At the July 17 School Board meeting, Peter Curro, Business Manager for the school district, provided updates on the FY2018 budget and proposed requests for the Capital Improvement Plan (CIP).
Overall, for the fiscal year ending June 30, 2018, the district had a $665,000 general fund budget surplus. Curro pointed out that this was an unaudited amount which would not be finalized until the district’s outside auditing firm reviews and approves the numbers in Oct.
About half of the surplus came from lower than forecast spending overall. Costs for professional salaries and out-of-district SPED tuition came in a combined $825K lower than budgeted. Some of the areas with higher than expected spending include pay for substitute teachers and retirement benefits.
On the revenue side, a significant contributor to the surplus was higher than expected Medicaid reimbursements related to special education, but several other line items contributed.
Curro noted that the surplus could have been higher, but once it became clear to the district that there would be a significant surplus, the decision was made to increase spending on IT, where the district opted to spend an additional $80,000 on upgrading systems and software. This restored some of the cuts to IT made during the budget planning cycle last year.
Outside of the general fund budget the dining program had a $40,000 surplus generated by vending machines at LHS and LMS.
Turning to the CIP, Curro presented the proposal from the district leadership. The CIP process is used by the town to plan for major, future capital projects, mostly related to buildings and infrastructure. Curro was there to get feedback from the School Board prior to presenting the district’s ideas to the Planning Board on August 11.
Items that are adopted in the formal CIP document by the town council generally must be approved by town voters because they require funding outside of the usual school and town budgets.
Prior to presenting specifics, Curro pointed out that it was a challenge to forecast space needs at this time because in parallel a school district committee was currently assessing space and program needs. That report is due in the fall and having it may alter the CIP requests, but in the meantime leadership estimated as best they could. He also added that cost associated with each item on the CIP were estimated on the high-end to give a worst-case scenario for now.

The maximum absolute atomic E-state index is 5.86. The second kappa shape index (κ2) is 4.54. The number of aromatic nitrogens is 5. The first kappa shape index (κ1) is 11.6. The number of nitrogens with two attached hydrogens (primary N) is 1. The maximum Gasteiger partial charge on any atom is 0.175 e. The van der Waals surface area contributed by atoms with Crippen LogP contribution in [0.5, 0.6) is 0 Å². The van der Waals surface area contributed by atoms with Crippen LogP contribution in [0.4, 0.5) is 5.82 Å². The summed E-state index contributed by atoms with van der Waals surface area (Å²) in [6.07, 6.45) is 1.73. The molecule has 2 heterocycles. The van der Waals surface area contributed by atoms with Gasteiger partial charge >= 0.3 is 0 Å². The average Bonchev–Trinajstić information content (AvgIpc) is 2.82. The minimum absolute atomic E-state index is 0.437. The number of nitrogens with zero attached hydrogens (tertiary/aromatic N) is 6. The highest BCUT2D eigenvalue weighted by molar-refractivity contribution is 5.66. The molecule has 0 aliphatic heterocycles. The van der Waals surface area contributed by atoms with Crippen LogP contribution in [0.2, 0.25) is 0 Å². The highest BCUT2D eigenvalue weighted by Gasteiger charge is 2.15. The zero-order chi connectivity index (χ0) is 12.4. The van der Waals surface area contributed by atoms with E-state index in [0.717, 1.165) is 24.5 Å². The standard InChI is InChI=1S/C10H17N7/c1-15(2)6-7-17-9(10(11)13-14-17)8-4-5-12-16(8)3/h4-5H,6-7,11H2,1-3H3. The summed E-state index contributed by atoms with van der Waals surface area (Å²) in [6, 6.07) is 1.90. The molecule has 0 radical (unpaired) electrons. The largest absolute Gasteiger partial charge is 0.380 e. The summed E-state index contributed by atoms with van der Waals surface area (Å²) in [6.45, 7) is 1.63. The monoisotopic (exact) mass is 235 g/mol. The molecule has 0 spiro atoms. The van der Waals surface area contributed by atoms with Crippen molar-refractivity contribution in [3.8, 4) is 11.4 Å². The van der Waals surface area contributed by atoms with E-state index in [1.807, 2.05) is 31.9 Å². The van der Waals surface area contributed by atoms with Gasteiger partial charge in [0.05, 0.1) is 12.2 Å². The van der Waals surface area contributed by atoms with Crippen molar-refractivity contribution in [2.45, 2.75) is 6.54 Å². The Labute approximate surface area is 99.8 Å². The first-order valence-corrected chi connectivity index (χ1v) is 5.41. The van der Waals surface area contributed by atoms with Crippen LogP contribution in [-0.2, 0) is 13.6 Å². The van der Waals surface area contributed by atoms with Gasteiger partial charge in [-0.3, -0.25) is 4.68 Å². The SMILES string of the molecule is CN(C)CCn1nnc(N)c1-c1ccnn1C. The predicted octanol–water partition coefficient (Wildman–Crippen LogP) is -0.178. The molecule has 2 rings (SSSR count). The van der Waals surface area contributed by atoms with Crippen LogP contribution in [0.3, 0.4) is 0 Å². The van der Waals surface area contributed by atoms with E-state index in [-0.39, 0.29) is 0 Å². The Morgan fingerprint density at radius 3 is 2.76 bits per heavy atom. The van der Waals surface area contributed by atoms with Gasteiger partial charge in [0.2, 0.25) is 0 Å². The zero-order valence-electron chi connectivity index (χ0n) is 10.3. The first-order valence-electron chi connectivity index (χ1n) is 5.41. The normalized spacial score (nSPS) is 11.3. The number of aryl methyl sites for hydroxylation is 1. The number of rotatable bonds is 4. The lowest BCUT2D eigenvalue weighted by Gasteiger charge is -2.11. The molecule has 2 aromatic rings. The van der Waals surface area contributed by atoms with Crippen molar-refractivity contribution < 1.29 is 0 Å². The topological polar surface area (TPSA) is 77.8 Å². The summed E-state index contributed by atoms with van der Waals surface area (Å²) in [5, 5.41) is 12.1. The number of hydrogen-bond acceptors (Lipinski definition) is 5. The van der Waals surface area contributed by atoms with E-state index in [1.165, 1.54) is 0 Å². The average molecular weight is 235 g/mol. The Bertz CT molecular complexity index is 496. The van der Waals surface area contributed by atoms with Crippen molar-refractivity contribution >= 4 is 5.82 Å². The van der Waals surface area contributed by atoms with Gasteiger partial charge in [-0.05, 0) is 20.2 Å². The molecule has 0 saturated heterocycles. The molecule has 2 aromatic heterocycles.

The top capital priority for the district is expansion of Moose Hill kindergarten. In the draft plan, school district leadership slotted in $10.8M for expansion in FY2020 along with the addition of two classrooms at South School. This worst-case scenario assumed continued growth in kindergarten enrollment and a move to full-day kindergarten. Curro stressed that there is no plan to move to full-day, but if town opted to go to full-day, then this would be the approximate cost.
Curro highlighted that the plan notes stated that if the town stayed at half-day kindergarten, then expansion would still be required at an estimated maximum cost of $3.5M for six additional classrooms at Moose Hill and the two classrooms at South School.
Board Member Steve Young did not feel that he had enough information to make a decision on the proposed Moose Hill expansion. He felt that the district should also consider alternatives including adding modular classrooms or moving kindergarten students to the elementary schools.
After discussion, the School Board agreed to move the expansion line item out a year and to amend the wording to clearly indicate that the amount requested would vary depending on whether the town moved to full-day kindergarten or not.
Another element of the proposed CIP were a series of upgrades and renovations to other schools in the district. Curro shared that this line item covered upgrades to the aging elementary schools and renovations to what he called the “core” of Londonderry Middle School (LMS). Beyond improvements to the LMS core, examples of upgrades include modernization of classrooms, updates to building mechanical and administrative office space.
LMS was updated in 1986, but these updates did not include areas such as the cafeteria, gym, library or multi-purpose room. The updates to LMS and the elementary schools are slotted in the CIP for 2022.
The third item on the proposed CIP was $25M in FY2024 for a new elementary school. According to the CIP proposal notes the potential need for this is based on higher enrollment predictions, already tight quarters and growing class sizes at the elementary schools.
The last item was an auditorium at the high school proposed at $10M in FY2025 as a placeholder if the community votes approval of this at some point.
With the amendments to the Moose Hill portion of the CIP and no changes to other elements, the Board voted 4-0 to present the CIP to the CIP Committee.